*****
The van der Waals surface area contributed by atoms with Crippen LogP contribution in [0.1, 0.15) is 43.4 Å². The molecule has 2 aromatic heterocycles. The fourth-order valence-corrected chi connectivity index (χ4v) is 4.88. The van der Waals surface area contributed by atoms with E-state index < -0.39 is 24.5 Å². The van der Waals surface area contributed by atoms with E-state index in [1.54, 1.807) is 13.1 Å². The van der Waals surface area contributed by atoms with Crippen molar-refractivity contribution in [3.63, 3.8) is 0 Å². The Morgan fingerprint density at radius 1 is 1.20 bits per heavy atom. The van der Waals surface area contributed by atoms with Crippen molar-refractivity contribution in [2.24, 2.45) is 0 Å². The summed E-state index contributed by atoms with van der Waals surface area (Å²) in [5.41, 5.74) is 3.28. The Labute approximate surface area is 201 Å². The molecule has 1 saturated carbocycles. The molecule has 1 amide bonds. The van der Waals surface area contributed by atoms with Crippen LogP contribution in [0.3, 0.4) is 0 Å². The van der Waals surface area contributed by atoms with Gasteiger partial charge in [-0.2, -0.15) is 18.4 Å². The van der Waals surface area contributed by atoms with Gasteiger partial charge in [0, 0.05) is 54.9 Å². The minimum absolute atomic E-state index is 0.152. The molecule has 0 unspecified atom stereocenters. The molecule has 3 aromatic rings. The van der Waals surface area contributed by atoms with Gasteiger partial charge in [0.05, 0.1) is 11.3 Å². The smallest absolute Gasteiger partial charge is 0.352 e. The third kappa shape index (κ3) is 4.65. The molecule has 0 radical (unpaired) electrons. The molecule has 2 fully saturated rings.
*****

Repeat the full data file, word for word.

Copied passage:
The van der Waals surface area contributed by atoms with Crippen LogP contribution in [0.1, 0.15) is 43.4 Å². The molecule has 2 aromatic heterocycles. The fourth-order valence-corrected chi connectivity index (χ4v) is 4.88. The van der Waals surface area contributed by atoms with E-state index < -0.39 is 24.5 Å². The van der Waals surface area contributed by atoms with E-state index in [1.54, 1.807) is 13.1 Å². The van der Waals surface area contributed by atoms with Crippen molar-refractivity contribution in [3.63, 3.8) is 0 Å². The Morgan fingerprint density at radius 1 is 1.20 bits per heavy atom. The van der Waals surface area contributed by atoms with Crippen molar-refractivity contribution in [2.24, 2.45) is 0 Å². The summed E-state index contributed by atoms with van der Waals surface area (Å²) in [5.41, 5.74) is 3.28. The Labute approximate surface area is 201 Å². The molecule has 1 saturated carbocycles. The molecule has 1 amide bonds. The van der Waals surface area contributed by atoms with Crippen LogP contribution in [0.3, 0.4) is 0 Å². The van der Waals surface area contributed by atoms with Gasteiger partial charge in [-0.2, -0.15) is 18.4 Å². The van der Waals surface area contributed by atoms with Gasteiger partial charge in [0, 0.05) is 54.9 Å². The minimum absolute atomic E-state index is 0.152. The molecule has 0 unspecified atom stereocenters. The molecule has 3 aromatic rings. The van der Waals surface area contributed by atoms with Gasteiger partial charge in [0.05, 0.1) is 11.3 Å². The smallest absolute Gasteiger partial charge is 0.352 e. The third kappa shape index (κ3) is 4.65. The molecule has 0 radical (unpaired) electrons. The molecule has 2 fully saturated rings.